Physicians' ResponsibilityTo Whose Trust: Patients vs Society
Matthew K. Wynia, MD, MPH, FACP, Director, The Institute for Ethics American Medical Association, a physician ethicist, posted today comments to a bioethics listserv which really covers a number of issues which I have written to this blog (doctors conflict of inteest, patient trust in physicians, what should be written in patients' charts) and including the last post here regarding the issue of physicians attending the prisoners at Guantanamo Bay. His comments are reproduced below with his permission. Of course, Matt writes for himself and is not necessarily representing the views of AMA in this posting. I would be interested to read what my visitors think about his views. ..Maurice.
Physicians – and all professionals – have an inherent dual role in society. We care primarily for our individual patients, and we promise that we will put their interests first. And because we do so, they confide in us, stand naked in front of us, allow us to touch and even cut them and, in sum, they trust us with their lives.
At the same time, we promise the community as a whole that we will use our skills and knowledge also to protect social goods and values. We will not take bribes to prescribe controlled substances – even when our patients want them. We will not write inappropriate work or school excuses, instead try to help our patients re-integrate into the community. To protect the public, we report into the public health system when a patient has a contagious disease, etc. Because of these promises, we are given a state-sanctioned license that allows us to touch and cut, and provides us with a number of unique social privileges (such as control over the use of narcotics, and sick days).
In brief, physicians earn patients’ trust by promising to look out for their best interests, but we earn the social right to do so by promising society that we will, as a group, take seriously our civic roles. This balancing act is not easy, but it is core to the effective functioning of medical professionalism in society.
Often, our obligations to the community (the state, if you will) and to individual patients are in perfect concert. But sometimes they are not. In some such cases, we must stand up to our patients’ demands, and refuse (for example) to ‘fudge’ information on a form that might allow a patient to get a handicapped parking permit, or social security benefits. This isn’t always easy, given the personal relations we have with patients and our well-known promise to always put their interests first, but it is part of maintaining our professional integrity. In other cases, we should stand up to the community or state and stand by our patients. Such was the case in the event of managed care ‘gag clauses’, for example, which would have prevented physicians from discussing medically appropriate but uncovered services with their patients. The profession said that even though such contracts might be legal, they were unethical and should not be adhered to. That’s also part of maintaining professional integrity.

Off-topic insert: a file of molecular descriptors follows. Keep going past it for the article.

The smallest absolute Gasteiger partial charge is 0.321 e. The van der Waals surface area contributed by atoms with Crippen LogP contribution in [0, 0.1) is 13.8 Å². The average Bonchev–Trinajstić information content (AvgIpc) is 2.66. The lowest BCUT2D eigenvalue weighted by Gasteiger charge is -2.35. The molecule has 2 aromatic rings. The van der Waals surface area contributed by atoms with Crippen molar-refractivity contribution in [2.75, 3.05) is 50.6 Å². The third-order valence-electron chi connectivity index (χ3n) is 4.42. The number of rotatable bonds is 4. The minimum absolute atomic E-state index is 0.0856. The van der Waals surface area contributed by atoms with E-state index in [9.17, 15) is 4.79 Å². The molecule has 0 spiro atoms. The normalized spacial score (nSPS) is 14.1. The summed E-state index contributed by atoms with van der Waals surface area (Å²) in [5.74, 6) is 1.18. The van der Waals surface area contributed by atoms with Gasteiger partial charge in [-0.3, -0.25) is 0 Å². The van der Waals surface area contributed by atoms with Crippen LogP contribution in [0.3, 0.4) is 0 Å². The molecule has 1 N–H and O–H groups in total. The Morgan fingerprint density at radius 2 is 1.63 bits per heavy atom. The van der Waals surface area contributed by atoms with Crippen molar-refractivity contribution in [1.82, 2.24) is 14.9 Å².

The question of whether or not to put information in the medical record because to do so might harm one’s patients is actually an old one – but not one to which an easy answer is obvious. A number of doctors do, in fact, keep ‘shadow records’ or they just don’t write some information into the record and rely instead on memory But there are a lot of problems – both ethical and practical – associated with this practice. Legally, the record is supposed to be complete, and a doctor can be held accountable for inaccurate or incomplete record keeping in a variety of ways. On the other hand, ethically, it would be wrong to write down information if you were convinced that doing so would end up harming your patient.
In this specific instance, newer military policies have made increasingly clear that interrogators – inlcuding any health professionals involved (eg, psychologists) – are not supposed to have access to detainee medical records. And if any non-treating personnel do access detainee records, this event must be documented and justified in writing. The hope is that under these new rules abuses will not recur and it is now safe for military health professionals to record full information in detainee records… but it is very hard to know what the actual practices are, or were, since no independent investigation has yet occurred.
As a side note, I think there will need to be a full and independent investigation into medical practices at GTMO and elsewhere before military medicine can fully restore its credibility in this regard. I believe that many military medical personnel would welcome such an oppourtunity to clear the air. But it’s unlikely to happen under the current administration, which is sad. The military medical personnel I’ve come to know over the last few years are by and large some of the most integrity-oriented people I’ve ever met, and they would be extremely well-served by an independent, open review. But they are also very well aware of the importance of civilian control over the military, and the civilians in charge of the military today appear to have something to be afraid of in ordering an independent review of the medical policies and practices they’ve tried to implement at GTMO and in Iraq, Afrghanistan and other unnamed detention sites around the world.